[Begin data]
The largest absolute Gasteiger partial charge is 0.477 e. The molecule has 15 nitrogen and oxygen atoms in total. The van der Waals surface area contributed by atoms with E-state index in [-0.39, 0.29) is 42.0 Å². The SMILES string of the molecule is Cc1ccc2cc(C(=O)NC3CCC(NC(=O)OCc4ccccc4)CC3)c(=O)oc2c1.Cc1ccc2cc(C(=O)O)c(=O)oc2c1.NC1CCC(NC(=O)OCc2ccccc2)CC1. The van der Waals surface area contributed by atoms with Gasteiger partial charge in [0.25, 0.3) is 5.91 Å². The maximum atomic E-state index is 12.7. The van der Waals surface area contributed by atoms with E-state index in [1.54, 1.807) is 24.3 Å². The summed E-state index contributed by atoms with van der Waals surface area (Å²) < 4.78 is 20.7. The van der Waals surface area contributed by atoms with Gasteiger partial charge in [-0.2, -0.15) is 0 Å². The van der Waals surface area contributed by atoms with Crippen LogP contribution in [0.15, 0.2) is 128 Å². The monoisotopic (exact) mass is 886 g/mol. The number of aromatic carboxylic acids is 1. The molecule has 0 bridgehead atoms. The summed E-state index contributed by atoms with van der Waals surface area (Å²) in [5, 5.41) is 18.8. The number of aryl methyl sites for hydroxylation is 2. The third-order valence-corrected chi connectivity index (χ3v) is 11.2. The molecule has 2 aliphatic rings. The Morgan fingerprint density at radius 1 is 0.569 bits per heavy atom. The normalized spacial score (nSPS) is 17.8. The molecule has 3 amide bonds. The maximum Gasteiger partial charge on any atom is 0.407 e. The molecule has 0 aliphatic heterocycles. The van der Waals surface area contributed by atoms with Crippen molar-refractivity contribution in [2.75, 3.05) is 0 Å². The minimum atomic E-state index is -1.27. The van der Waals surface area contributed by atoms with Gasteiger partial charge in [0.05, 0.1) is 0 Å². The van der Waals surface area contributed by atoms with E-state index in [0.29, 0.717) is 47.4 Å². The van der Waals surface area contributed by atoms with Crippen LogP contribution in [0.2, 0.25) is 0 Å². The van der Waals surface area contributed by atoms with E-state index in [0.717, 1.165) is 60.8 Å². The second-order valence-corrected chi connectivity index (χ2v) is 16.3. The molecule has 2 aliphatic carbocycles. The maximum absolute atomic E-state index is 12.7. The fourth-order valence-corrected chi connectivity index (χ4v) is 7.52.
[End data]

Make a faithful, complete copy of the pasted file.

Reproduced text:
The largest absolute Gasteiger partial charge is 0.477 e. The molecule has 15 nitrogen and oxygen atoms in total. The van der Waals surface area contributed by atoms with E-state index in [-0.39, 0.29) is 42.0 Å². The SMILES string of the molecule is Cc1ccc2cc(C(=O)NC3CCC(NC(=O)OCc4ccccc4)CC3)c(=O)oc2c1.Cc1ccc2cc(C(=O)O)c(=O)oc2c1.NC1CCC(NC(=O)OCc2ccccc2)CC1. The van der Waals surface area contributed by atoms with Gasteiger partial charge in [0.25, 0.3) is 5.91 Å². The maximum atomic E-state index is 12.7. The van der Waals surface area contributed by atoms with E-state index in [1.54, 1.807) is 24.3 Å². The summed E-state index contributed by atoms with van der Waals surface area (Å²) < 4.78 is 20.7. The van der Waals surface area contributed by atoms with Gasteiger partial charge in [-0.2, -0.15) is 0 Å². The van der Waals surface area contributed by atoms with Crippen LogP contribution in [0.15, 0.2) is 128 Å². The monoisotopic (exact) mass is 886 g/mol. The number of aromatic carboxylic acids is 1. The molecule has 0 bridgehead atoms. The summed E-state index contributed by atoms with van der Waals surface area (Å²) in [5, 5.41) is 18.8. The number of aryl methyl sites for hydroxylation is 2. The third-order valence-corrected chi connectivity index (χ3v) is 11.2. The molecule has 2 aliphatic rings. The Morgan fingerprint density at radius 1 is 0.569 bits per heavy atom. The normalized spacial score (nSPS) is 17.8. The molecule has 3 amide bonds. The maximum Gasteiger partial charge on any atom is 0.407 e. The molecule has 0 aliphatic heterocycles. The van der Waals surface area contributed by atoms with Crippen molar-refractivity contribution in [2.75, 3.05) is 0 Å². The minimum atomic E-state index is -1.27. The van der Waals surface area contributed by atoms with Gasteiger partial charge in [0.05, 0.1) is 0 Å². The van der Waals surface area contributed by atoms with E-state index in [0.29, 0.717) is 47.4 Å². The van der Waals surface area contributed by atoms with Crippen LogP contribution in [0.2, 0.25) is 0 Å². The van der Waals surface area contributed by atoms with E-state index in [0.717, 1.165) is 60.8 Å². The second-order valence-corrected chi connectivity index (χ2v) is 16.3. The molecule has 2 aliphatic carbocycles. The maximum absolute atomic E-state index is 12.7. The fourth-order valence-corrected chi connectivity index (χ4v) is 7.52.